THUNDER FURY! whaaa?

There is a slight problem with the whole Mexico thing. This Fox production credits no Mexican actors at all, apart from special case Anthony Quinn, though there are plenty in small roles. Allowing for Hollywood fantasy (which one doesn’t have to allow for in Kazan’s very best films), actors like Joseph Wiseman and Arnold Moss make semi-credible substitutes, and Jean Peters doesn’t really try, which wins her points. Brando is the problem.

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It’s an interesting makeup. Apart from darkening his skin and hair, the makeup team (including Ben Nye and gorilla specialist Charles Gemora — did somebody ask for a guerrilla fighter and get misunderstood?) have given him wouldn’t-it-be-rubbery oriental eyes, which combine with dark contact lenses to make Brando/Zapata seem boss-eyed. And they’ve given him a mustache many, many times smaller and punier than the famous original. Brando’s ‘tache would only look like a Zapata if glued to Herve Villechaise for some kind of ill-advised TERROR OF TINY TOWN scaled-down remake. That’s a strange choice. We don’t require our leading man to look exactly like the historical figure he’s impersonating — but Zapata’s mustache was very famous indeed, and he gave his name to it. Which must have been confusing. “Are you talking to me or my mustache?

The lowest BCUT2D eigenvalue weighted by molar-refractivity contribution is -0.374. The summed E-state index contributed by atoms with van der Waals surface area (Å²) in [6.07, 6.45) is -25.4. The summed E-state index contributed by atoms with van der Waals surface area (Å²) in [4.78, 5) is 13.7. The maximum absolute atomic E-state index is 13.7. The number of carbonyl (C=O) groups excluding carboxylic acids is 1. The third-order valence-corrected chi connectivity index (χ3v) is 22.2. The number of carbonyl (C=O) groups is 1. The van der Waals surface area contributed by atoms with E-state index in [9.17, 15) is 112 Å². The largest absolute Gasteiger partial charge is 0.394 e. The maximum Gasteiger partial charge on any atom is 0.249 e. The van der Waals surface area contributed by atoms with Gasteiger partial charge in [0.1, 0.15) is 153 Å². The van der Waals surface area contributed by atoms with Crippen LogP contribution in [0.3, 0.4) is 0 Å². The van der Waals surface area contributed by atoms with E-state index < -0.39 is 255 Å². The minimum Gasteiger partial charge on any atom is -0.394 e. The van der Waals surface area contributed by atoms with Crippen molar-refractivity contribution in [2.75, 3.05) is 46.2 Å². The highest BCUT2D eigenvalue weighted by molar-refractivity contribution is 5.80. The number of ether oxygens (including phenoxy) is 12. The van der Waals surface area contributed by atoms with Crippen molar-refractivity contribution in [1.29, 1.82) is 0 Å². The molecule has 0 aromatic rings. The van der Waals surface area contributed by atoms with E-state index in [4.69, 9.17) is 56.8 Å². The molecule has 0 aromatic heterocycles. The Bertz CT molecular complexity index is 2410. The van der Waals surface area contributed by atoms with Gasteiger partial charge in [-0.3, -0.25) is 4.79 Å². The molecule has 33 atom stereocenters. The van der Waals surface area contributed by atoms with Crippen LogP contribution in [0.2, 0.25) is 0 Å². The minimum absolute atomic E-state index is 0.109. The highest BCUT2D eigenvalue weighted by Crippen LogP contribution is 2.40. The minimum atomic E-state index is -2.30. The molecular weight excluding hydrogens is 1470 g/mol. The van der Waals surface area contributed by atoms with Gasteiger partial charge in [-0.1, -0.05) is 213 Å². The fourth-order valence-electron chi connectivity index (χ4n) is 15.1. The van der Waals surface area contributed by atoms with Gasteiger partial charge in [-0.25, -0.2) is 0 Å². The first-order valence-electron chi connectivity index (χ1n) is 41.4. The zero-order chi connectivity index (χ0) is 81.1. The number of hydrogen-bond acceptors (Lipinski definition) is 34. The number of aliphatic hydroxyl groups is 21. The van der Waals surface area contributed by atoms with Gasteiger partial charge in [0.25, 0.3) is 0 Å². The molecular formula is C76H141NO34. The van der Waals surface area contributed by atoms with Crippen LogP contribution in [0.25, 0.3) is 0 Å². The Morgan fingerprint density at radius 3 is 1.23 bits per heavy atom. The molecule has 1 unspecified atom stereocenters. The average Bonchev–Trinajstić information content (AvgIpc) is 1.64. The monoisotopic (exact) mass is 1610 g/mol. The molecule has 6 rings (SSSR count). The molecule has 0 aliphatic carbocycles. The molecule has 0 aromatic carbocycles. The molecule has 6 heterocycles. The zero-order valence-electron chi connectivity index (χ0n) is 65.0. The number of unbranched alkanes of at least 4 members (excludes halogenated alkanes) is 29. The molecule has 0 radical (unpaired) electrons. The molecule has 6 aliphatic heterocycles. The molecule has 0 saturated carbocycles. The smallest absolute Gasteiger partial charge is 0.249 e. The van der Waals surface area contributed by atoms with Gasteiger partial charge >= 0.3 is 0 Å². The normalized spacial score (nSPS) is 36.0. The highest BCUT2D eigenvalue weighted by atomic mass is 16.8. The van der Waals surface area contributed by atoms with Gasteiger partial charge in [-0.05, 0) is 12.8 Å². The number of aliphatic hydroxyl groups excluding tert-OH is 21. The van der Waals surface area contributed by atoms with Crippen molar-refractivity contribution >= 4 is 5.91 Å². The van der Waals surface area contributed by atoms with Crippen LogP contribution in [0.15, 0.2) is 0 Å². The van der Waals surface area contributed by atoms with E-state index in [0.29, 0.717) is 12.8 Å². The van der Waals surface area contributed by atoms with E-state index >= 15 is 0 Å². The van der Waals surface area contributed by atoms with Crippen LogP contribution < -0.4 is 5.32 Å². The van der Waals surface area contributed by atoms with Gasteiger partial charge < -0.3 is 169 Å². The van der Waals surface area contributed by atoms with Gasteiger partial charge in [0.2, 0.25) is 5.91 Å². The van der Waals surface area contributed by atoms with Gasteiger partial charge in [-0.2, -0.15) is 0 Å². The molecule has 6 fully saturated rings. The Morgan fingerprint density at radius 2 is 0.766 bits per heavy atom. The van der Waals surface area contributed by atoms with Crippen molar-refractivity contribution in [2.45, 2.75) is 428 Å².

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Suspense-building cutaways — Kazan probably wished he had a half-dozen more of these for the climax, but he gets by with two, thanks to Barbara McLean’s taut cutting and Joseph Walker’s marvelous photography.